Five Lessons from Great Community Managers. I’ve been thinking about community management a lot lately.
In our role as consultants for SocialFish, Maddie and I have talked to hundreds of community managers about what they do, how they do it, and the why behind it all. Our latest community management consulting package drills down into what we’ve learned and how to apply it. Here are five quick lessons we’ve picked up along the way. 1) Managing the community takes more time than you think. Did you know that at least half of that time is spent guiding staff who should be using the community as part of their daily work? 2) Successful communities are indispensable. Especially when it comes to private online communities, social networking alone is not a strong enough draw to create active engagement. 3) You expect the negative feedback.
If you have an online community, you’ve probably had many conversations internally about what to do when someone posts something negative. 4) Being responsive takes a team. Like this: Like Loading... Loyalty & New Media / What's the ROI of being attentive to your customers? [#Infographic] Why Small Business Have A Huge Advantage Over Brands In Social Media.
I currently have the fortune to experience two different fronts of digital marketing.
Under Plural, I work with brands and, with SocialMouths I mostly jam with small business, personal brands, and bloggers. One of the reasons I absolutely love this setup is that they are two different worlds in how the social web is approached, how it’s handled and how success is measured. So I’m here to tell you that, despite the ridiculous budgets and unlimited resources, small business has a huuuge advantage over brands when it come to social media. Here are my thoughts: Strategy. This is a touchy subject, I’m sure you’ve seen tens or hundreds of blog posts about the importance of having a strategy in place.
Having a set of goals in place and knowing what you are aiming to achieve with your daily activities is enough for an entrepreneur to dive in and adjust as needed. When it comes to big brands, that’s a whole different story. Being Human There is a huge gap here. Satisfaction Management Measure Sources. 10 qualities of talented content curators. The Standard for Influence. 5 Myths Around the Great Influencer Debate. I dare you: go into a room of community managers and start talking about influence.
Watch how quickly the conversation heats up. I was recently on a panel about community and influence at SXSW and it really got me thinking about the assumptions and rhetoric that gets thrown around when influencers come up. Here are some myths I’ve come across: Myth #1: Companies can’t treat people differently. It’s not fair. Myth #2: Since companies really only care about revenue, they should only care about how much someone spends.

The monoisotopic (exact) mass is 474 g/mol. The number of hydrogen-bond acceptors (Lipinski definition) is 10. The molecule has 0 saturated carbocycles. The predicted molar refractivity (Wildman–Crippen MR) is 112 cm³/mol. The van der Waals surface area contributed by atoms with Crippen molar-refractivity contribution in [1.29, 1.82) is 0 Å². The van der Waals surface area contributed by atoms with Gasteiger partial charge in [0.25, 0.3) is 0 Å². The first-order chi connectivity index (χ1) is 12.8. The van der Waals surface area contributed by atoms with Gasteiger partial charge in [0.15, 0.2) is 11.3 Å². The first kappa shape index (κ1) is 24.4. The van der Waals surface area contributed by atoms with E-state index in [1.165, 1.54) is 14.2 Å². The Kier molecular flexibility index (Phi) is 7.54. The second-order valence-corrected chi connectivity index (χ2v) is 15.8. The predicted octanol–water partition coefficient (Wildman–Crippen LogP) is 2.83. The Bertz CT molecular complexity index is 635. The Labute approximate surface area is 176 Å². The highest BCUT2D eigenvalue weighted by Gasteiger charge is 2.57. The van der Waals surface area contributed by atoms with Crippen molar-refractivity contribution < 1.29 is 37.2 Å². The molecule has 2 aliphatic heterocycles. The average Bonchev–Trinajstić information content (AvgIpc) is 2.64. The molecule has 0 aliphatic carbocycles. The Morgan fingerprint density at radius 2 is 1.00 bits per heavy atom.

Shashi Bellamkonda: Small Business and Big Dreams. Shashi Bellamkonda has an unusual job title: Social Media Swami.
It’s hardly surprising he wrote a blog post about it. After all, do you know anyone else who can put Social Media Swami on their CV? A swami, he explains, is “the people’s man (or woman) in the king’s court”. In Shashi’s case, he is the customers’ man inside his company, seeing they are listened to and looked after. His more formal title is Senior Director of Social Media at Web.com, based in Jacksonville, Florida.
Shashi has a string of awards and honours for his work as a champion of small businesses, including as winner of a Washington Business Journal 2012 Minority Business Leader Award. All of this makes him ideally qualified to tell small businesses how to get started in social media — so that was the first question I asked. The numbers on social media are huge and growing, so don’t think of it as something you can put off. Making Time for Community. Popular Today in Business: All Popular Articles Marketing By Michael Klein, Published December 26, 2011 A few months ago a potential client came to me expressing that they were looking to grow their community and that they needed some help marketing.
After listening to their story I realized their marketing problem was very simple: they simply weren’t connected to the right people. The community they were trying to reach already existed. So, rather than taking their money I told them I would make a few introductions to the folks that could get them hooked up with the community they wanted to connect with. A couple of weeks went by and the potential client hadn’t contacted the people I introduced them to. I felt extremely disappointed. You see, the fact is that we are all busy. So, when you say ‘I’m too busy to get involved. What you are really saying is, “This isn’t important enough to me to make time for.”
Audience vs Community. CM Cases. CM Profil. Permission marketing. CM Trends.